On Novalis’s account, by revealing the spiritual nature of the world in this way, Romantic interpretations actually allow us to inhabit a more spiritual world. According to Novalis, the spiritual essence of things is not given in phenomena but is imparted to phenomena through interpretation, as he explains using the example of music: “All tones that nature brings forth are raw—and spiritless—often only to the musical soul does the sound of the forest—the piping of the wind, the song of the nightingale, the plashing of the brook seem melodious and meaningful” (“Anecdotes,” Schriften II, pp.573–74 #226). By creating order and meaning for objects and events, or in other words by perceiving naturally occurring objects and events in a spiritualized, rational form, the poet or artist invests them with spirit, allowing their inner nature and significance to shine forth.
Novalis’s theory of the genius reflects how he thinks interpreting physical objects and events as spiritual actually invests these objects and events with spirit, creating a real physical world that manifests the divine. According to Novalis, the activity of the artist or genius is an exemplification and intensification of what human beings always do. Human beings do not exist in a world that is simply given, but rather project a world on the basis of their understanding or interpretation of their experiences. This, Novalis claims, is the essence of genius: “When we speak of the external world, when we portray real objects, then we act like genius. Thus genius is the ability to act towards imaginary objects like real ones, and also to treat them like these” (“Miscellaneous Remarks,” Schriften II, pp.418–20 #22). The way people interpret and understand their experiences is, therefore, the way in which they create the world that they inhabit. The artist has this capacity to a much higher degree than most people: Novalis refers to the artist as “the genius of genius” (p.420 #22). In other words, artistic activity is a raised form of the everyday human way of being.
Although Novalis describes the world-creating activity of the genius as “spontaneous,” he envisions this activity not as a generation ex nihilo or an imposition of an interpretation on an inert world, but as the way the world expresses itself in a more conscious and articulate, and therefore more spiritual, form. The world the genius creates is, due to her or his intuition and greater connections with the rest of the world, a free expression of the spirit, unity, and life of the universe, including of the genius her- or himself as the place where these characteristics are epitomized and come to expression. The actions of the genius are shaped and informed by the world of which she or he is a part, so that the spontaneous expression of the genius’s spirit that occurs in artistic creation is also a response to what is given. Novalis takes as the archetype of this activity the novelist, who “from his given crowd of accidents and situations—makes a well-ordered, lawlike series” (“Anecdotes,” Schriften II, p.580 #242). The freedom and creativity of the author are restricted by the terms given to him or her, while he or she draws objects and events together into a coherent, meaningful whole. This process can be extended to the task of understanding and acting towards the events of one’s experiences generally: Novalis claims, “All the accidents of our lives are materials out of which we can make what we want” (“Pollen,” Schriften II, pp.437–39 #66).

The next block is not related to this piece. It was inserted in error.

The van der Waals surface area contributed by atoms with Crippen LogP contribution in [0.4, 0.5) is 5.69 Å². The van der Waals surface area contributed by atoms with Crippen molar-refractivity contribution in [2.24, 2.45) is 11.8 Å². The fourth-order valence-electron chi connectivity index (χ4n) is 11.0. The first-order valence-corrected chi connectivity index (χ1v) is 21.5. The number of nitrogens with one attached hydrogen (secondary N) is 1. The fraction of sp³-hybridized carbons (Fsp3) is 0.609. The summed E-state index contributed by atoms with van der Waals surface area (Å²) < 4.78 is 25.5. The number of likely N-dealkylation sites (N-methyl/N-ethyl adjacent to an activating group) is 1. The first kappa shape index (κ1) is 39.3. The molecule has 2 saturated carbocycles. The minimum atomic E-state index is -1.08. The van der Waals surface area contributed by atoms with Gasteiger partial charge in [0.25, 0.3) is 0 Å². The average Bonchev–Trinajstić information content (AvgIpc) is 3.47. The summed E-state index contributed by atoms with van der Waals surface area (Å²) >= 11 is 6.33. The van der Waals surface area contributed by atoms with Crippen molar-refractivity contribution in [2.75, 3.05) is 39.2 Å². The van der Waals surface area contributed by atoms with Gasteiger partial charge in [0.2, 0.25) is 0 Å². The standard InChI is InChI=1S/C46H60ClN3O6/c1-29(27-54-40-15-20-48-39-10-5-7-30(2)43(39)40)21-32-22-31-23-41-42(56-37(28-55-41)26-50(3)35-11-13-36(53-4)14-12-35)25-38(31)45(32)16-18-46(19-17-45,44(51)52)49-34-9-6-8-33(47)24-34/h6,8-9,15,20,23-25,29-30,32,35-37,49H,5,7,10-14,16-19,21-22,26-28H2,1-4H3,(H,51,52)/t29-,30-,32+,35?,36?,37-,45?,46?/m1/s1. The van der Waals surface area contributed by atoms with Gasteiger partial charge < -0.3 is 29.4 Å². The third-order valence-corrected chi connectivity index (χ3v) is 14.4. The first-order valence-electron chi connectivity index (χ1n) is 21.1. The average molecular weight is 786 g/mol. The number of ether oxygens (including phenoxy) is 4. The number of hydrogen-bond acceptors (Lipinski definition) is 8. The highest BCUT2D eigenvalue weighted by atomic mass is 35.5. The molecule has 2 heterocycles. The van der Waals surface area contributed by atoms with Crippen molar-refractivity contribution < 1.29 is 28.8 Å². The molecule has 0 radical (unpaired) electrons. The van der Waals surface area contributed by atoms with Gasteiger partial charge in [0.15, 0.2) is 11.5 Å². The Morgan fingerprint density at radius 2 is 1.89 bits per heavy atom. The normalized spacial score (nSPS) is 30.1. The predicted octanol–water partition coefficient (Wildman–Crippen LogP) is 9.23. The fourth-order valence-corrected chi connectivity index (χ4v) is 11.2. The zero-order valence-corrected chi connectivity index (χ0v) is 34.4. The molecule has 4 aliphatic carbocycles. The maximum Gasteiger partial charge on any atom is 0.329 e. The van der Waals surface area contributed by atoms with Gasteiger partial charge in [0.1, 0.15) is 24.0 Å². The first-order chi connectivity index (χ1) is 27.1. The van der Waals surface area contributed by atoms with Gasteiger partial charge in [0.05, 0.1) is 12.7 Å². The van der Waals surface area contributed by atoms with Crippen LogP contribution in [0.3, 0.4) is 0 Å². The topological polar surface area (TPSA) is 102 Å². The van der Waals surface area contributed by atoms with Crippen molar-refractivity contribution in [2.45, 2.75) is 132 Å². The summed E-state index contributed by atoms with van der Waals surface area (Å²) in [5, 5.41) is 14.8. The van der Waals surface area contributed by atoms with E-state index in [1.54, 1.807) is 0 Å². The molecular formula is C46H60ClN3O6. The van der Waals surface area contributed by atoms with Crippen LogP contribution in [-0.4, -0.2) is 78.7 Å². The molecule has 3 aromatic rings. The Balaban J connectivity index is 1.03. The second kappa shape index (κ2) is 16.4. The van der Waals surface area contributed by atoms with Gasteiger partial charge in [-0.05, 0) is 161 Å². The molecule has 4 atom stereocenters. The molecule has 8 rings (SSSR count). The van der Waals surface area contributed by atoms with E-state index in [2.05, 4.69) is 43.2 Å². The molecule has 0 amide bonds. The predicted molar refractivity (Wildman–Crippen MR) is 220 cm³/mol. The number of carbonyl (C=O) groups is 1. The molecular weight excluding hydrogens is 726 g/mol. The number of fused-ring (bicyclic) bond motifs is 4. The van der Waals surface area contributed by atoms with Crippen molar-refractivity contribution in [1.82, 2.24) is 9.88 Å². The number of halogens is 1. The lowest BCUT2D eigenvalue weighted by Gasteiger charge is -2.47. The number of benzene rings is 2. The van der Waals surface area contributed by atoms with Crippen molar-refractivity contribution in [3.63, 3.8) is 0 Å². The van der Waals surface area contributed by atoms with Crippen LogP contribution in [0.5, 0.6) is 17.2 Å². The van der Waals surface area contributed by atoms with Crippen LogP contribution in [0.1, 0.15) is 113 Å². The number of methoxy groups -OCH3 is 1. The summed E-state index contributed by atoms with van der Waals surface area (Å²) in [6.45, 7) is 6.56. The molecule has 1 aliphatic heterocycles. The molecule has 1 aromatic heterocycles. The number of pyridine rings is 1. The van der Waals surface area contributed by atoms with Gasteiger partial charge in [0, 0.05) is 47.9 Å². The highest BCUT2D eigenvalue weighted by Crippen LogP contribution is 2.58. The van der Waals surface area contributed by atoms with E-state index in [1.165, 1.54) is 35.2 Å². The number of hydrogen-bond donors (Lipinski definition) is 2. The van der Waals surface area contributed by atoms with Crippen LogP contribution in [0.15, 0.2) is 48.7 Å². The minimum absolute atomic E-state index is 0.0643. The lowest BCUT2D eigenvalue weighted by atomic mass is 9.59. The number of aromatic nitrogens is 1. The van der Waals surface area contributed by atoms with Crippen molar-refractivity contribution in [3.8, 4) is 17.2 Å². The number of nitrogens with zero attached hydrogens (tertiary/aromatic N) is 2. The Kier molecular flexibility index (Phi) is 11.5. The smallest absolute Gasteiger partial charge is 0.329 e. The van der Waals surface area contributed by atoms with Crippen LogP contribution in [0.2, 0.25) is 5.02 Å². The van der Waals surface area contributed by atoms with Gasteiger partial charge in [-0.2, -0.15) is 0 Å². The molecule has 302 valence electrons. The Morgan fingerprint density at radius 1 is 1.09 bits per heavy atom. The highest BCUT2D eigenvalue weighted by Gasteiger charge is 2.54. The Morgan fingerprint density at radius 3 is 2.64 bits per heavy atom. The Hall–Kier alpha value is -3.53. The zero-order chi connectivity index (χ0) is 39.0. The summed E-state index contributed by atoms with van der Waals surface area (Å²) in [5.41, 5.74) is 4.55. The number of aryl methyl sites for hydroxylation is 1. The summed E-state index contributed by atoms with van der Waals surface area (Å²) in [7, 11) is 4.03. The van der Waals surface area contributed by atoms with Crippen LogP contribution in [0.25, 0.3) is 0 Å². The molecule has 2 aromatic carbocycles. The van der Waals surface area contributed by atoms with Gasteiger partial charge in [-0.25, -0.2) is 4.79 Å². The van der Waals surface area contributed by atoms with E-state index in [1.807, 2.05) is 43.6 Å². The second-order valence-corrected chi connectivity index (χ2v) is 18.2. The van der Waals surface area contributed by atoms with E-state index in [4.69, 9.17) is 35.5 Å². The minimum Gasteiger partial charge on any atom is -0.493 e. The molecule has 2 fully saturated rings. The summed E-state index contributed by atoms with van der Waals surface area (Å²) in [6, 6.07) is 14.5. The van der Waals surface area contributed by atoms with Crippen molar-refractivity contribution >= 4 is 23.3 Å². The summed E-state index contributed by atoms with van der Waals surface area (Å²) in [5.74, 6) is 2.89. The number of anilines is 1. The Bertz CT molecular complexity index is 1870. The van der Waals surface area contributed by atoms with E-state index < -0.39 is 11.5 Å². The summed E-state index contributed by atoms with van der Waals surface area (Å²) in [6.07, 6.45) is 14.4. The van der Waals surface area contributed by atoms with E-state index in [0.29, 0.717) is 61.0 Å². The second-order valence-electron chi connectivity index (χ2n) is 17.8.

In other words, the genius is engaged in creative dialogue with his or her surroundings. For Novalis, nature is a language, if one that modern human beings have forgotten how to read and respond to. The beings and events that make up the world, including but not restricted to human beings and their activity, are symbols of the divine. While these symbols are now hidden to most people, the genius can both read and respond to this language of nature, like a participant in a conversation, and in doing so bring this world to a higher, more spiritual expression.